Open to all: How an innovation prize policy could yield results

Approach of rewarding results gives people strong motivation to work on challenges

Faran Mahmood November 22, 2015

ISLAMABAD: In recent debates on sustainable development goals, the strategy of ‘inclusive growth’ has been hailed as a panacea to global problems like poverty and hunger.

However, as most policymakers dabble in the lexicon of sustainable development, no one is presenting the policy blueprint for a remedial action plan based on a sound economic model.

The strategy for sustainable development involves decoupling of economic development from environment degradation. This is only possible if large investments are made in clean production technologies and green energy. But the question is; what policies would lead to such investments?

The scope of the problem

Globally, the industrial sector often uses efficiency-focused strategies to improve revenues. Producers are not willing to invest in a completely new technology which does not lead to significant improvements in efficiencies. They are continuously looking for standardised and automated production processes based on economies of scale - leading to efficiencies and cutting of costs by substituting labour.

Goods become cheaper, but at the cost of displacing labour with a surge in unemployed population. The lower price can increase demand in the short run but the decrease in prospects of employment for the labour force itself reduces local demand, as their average purchasing power is affected.

Also, from the environmental perspective – in any market cycle, from manufacturing to shipping to distribution and sales – the largest contributor of carbon footprint is usually the consumer itself. This is because manufacturing, shipping and distribution are done in bulk, so carbon foot print per unit product is very low as compared to the foot print when a consumer visits a retail store in his car.

This shows that the scope of problem is not only economic or ecological but has a social element as well. In fact, our social habits and mental models have helped sustain a US-style high mass consumption economy – a model which is not feasible for a planet with finite resources.

The hope for disrupting innovation

Policymakers need to analyse the complex relationships between 4Es i.e. economy, energy, environment, and employment, and how appropriate policy measures can be taken for sustainable development on a mutual-gains basis.

Policies are needed that act as a leverage to translate the present industrial economies towards a disrupting innovation one – to cater for the changing consumer taste and increasing the demand for new products. However, the bounded rationality and self-interest of consumer can yield to radically different outcomes in presence of various policy instruments such as carbon taxes.

Historically, such disruptive innovations come from new market players and entrepreneurs. They address the low-end of value network and displace not only large companies completely but also change mental models by creating new eco-systems such as iPods and iTunes replacing the Walkman phenomenon. Disruptive innovations often compromise on traditional ‘performance metrics’ such as industrial efficiencies, but they address some other variable so well that they can make a large corporation struggle.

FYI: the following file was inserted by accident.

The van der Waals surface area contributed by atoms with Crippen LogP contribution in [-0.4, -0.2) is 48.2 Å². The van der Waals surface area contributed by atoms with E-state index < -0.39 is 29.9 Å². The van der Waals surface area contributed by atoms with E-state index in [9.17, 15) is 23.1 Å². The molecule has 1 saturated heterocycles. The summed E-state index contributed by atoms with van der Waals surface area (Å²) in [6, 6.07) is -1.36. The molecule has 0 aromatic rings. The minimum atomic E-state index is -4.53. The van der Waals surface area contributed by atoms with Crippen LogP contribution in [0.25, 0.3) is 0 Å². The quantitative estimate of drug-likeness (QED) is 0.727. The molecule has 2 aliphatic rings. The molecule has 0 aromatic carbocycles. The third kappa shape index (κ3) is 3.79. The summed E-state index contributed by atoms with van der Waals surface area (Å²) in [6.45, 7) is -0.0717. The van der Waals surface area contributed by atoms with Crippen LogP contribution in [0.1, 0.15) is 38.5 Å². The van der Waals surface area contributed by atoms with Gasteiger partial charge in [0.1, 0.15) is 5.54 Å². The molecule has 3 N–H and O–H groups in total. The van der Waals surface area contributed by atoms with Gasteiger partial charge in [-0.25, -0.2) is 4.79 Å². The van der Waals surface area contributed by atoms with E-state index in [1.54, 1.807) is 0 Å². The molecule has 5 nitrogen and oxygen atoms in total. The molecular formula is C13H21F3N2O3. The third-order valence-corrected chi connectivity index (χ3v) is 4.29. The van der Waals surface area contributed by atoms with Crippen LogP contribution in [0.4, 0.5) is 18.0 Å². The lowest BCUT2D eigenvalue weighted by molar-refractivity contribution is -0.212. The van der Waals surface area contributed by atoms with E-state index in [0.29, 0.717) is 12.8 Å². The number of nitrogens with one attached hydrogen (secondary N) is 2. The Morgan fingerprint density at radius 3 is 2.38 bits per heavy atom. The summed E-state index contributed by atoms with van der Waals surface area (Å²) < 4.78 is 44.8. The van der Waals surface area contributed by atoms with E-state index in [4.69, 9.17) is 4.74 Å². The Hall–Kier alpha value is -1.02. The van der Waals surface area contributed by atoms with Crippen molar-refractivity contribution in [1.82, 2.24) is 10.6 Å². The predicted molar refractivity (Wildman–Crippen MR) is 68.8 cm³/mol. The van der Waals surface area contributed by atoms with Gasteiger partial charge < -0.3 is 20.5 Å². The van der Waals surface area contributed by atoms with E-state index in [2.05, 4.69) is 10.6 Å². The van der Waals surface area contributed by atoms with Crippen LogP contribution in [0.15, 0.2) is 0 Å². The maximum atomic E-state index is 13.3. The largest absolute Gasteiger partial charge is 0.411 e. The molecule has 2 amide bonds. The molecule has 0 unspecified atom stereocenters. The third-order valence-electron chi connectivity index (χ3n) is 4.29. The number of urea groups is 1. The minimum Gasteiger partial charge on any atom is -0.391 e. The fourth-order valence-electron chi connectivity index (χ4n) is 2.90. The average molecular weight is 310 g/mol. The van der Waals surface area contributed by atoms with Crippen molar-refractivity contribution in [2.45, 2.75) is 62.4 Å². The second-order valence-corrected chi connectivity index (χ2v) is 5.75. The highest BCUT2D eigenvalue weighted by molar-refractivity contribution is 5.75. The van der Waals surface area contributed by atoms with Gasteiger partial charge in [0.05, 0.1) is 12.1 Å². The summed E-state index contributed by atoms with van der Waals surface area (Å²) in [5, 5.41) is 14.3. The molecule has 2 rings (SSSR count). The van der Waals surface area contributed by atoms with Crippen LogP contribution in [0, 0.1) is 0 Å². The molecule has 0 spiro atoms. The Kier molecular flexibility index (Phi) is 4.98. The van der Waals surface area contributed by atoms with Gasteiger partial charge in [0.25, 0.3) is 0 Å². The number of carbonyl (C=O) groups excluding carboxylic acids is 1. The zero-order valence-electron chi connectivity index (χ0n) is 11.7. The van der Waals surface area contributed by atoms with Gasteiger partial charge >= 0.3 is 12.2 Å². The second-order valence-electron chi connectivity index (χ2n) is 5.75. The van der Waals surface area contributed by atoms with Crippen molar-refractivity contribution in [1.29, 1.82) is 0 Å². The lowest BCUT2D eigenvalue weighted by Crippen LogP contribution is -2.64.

Innovation prize policy – a new policy tool

Recently, there has been a strong increase in the use of ex-anti prize competitions to stimulate innovation. In an innovation prize, the government shares details of a complex problem with the public and seeks an innovative solution from the crowd with a promise of big prize purse for the best concept.

Innovation prizes are a proven tool which can provide incentives to solve key social problems and development challenges especially in areas where market signals are quite weak.

The prize-based approach of rewarding results gives people a strong motivation to work on challenges that have the best chance of success.

Teams tend to focus on developing a product, rather than pursuing ancillary goals, such as publishing journal articles. An appropriately designed prize can help ensure that the results of innovation are shared in public domain and the diffusion of technology is very quick.

Prizes are instrumental in providing investment leverage by attracting research and development (R&D) investments from the private sector and the crowd, which can far exceed the actual cash purse.

Being result-based financing, prizes set targets which are very objective and should be able to focus the public’s attention on a problem. Big prizes, such as the X-Prize, offer good incentives, but the R&D investments by the crowd and private sector typically far exceed the value of the prize for example, the teams for suborbital spaceflight X-prize collectively spent over $100 million for a $10 million purse.

The writer is a Cambridge graduate and is working as a management consultant

Published in The Express Tribune, November 23rd,  2015.

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